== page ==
Presentation Open Access
Nini, Andrea; Cameron, Michael; Murphy, Colin
Usage-based approaches predict that each person possesses a unique linguistic system because each person’s experience and interpretation of the linguistic input is also arguably unique. This hypothesis implies that, all other factors being equal, each person has a unique set of preferred variants of lexicogrammatical alternations. Corpus research conducted so far on idiolect or individuality in language is indeed largely consistent with this prediction (Barlow 2013; Anthonissen & Petré 2019; Schmid & Mantlik 2015), and so is the real experience of forensic linguists working on cases of disputed authorship (Coulthard, Johnson & Wright 2017) and computational authorship attribution research (Stamatatos 2009; Grieve 2007). However, despite some relevant work (Dąbrowska 2018; Dąbrowska 2012), not enough experimental research has been conducted to test this hypothesis.
The present paper reports on new experimental evidence on the individuality of sets of lexicogrammatical variants. A sample of eight humanities academics who are native speakers of British English was recruited to perform a test in a psycholinguistic laboratory. These participants were asked to select the most appropriate variant of an alternation to fill in a gap in a sentence for twelve categories of lexicogrammatical alternations (e.g. particle placement, relative pronouns, genitive alternation, help vs. help to, negation not vs. un-). The test sentences were designed so to isolate other well-known factors that influence the choice of variant and to be consistent with an academic written register by using real sentences from the British Academic Written English corpus as model. Participants took the test twice, with the second repetition after at least two weeks from the first. The participants were not told that they would have taken the same test twice and for the second repetition the order of the test sentences was changed randomly and some of the non-influencing lexical items were altered.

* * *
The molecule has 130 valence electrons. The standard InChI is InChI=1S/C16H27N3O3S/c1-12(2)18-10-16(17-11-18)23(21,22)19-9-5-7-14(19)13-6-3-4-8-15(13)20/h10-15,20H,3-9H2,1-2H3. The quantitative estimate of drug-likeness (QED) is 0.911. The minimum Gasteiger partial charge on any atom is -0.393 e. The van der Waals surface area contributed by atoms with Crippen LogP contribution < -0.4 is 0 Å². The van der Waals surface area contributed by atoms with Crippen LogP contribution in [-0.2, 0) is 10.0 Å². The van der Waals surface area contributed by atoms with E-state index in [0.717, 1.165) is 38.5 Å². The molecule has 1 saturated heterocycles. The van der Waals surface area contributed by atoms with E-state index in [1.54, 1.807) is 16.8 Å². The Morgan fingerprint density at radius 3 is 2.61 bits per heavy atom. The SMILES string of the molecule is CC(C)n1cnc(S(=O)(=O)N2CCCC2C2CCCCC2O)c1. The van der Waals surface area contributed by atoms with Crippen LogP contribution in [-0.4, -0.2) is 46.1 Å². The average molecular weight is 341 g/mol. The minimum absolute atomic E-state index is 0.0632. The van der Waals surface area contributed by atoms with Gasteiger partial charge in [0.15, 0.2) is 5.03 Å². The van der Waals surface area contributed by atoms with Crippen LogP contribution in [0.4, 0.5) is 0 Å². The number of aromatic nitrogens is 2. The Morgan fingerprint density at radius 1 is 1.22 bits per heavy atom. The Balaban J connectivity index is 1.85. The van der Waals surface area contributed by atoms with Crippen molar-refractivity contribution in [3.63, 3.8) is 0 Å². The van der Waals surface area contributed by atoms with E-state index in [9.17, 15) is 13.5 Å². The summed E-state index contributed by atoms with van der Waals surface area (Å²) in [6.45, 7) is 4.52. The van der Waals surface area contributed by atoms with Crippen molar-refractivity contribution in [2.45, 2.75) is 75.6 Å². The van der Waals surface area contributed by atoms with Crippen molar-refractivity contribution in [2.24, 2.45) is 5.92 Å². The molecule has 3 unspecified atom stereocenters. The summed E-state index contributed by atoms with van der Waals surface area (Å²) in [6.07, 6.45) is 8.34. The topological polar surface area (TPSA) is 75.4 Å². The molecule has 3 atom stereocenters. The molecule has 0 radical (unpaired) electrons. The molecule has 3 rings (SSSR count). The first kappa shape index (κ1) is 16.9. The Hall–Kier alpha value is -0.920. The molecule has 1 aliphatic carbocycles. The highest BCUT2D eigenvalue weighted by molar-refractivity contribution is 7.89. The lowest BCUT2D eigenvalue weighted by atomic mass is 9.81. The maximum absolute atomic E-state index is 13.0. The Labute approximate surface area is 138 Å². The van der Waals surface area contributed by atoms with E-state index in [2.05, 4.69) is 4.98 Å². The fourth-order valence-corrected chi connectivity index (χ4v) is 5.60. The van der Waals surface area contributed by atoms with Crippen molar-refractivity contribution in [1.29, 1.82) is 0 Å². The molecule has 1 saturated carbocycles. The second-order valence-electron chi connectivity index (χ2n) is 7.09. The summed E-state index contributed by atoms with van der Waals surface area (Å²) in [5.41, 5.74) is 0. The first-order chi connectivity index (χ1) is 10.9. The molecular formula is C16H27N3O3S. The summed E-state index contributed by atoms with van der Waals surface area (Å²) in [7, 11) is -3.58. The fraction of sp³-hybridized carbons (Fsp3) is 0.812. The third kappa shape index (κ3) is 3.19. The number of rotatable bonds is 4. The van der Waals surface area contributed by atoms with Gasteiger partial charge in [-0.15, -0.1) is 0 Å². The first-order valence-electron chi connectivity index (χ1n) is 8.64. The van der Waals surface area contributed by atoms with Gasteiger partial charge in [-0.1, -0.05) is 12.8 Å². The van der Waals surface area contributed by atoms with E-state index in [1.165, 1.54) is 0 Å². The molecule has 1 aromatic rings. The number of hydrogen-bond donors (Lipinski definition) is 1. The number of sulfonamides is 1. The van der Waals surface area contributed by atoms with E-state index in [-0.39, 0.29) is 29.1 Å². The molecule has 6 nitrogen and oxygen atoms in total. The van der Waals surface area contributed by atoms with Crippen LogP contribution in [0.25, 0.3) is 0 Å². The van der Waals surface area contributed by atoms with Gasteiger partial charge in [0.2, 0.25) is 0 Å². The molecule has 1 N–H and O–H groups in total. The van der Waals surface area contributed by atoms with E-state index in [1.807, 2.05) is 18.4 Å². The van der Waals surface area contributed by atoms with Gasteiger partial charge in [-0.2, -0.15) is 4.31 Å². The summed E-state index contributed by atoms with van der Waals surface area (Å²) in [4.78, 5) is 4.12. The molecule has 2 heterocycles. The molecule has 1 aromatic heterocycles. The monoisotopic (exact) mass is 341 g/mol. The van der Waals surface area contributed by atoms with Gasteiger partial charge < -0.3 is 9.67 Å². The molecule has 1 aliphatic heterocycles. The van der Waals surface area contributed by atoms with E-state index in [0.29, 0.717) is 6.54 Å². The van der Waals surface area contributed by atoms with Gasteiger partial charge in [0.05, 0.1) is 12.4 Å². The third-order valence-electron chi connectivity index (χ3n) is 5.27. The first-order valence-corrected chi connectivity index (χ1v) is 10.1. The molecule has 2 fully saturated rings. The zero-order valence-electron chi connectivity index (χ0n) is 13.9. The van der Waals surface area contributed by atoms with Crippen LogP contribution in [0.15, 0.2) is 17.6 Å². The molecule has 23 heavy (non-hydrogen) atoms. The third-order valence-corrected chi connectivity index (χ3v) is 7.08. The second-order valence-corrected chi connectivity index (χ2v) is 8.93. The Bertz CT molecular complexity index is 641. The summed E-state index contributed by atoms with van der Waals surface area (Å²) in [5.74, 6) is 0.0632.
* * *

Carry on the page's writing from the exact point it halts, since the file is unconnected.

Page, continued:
The results of the experiment constitute evidence in favour of the hypothesis of unique and personalised lexicogrammatical systems. Despite the highly similar background of the participants, no two sets of alternations were identical and the percentage of similarity between same speaker’s tests was significantly higher than between different speaker’s tests. This result suggests that the uniqueness found is not just arising from chance but is likely to be a reflection of the participant’s idiolect. The paper will deal with the consequences of this finding for both theoretical and forensic linguistics.
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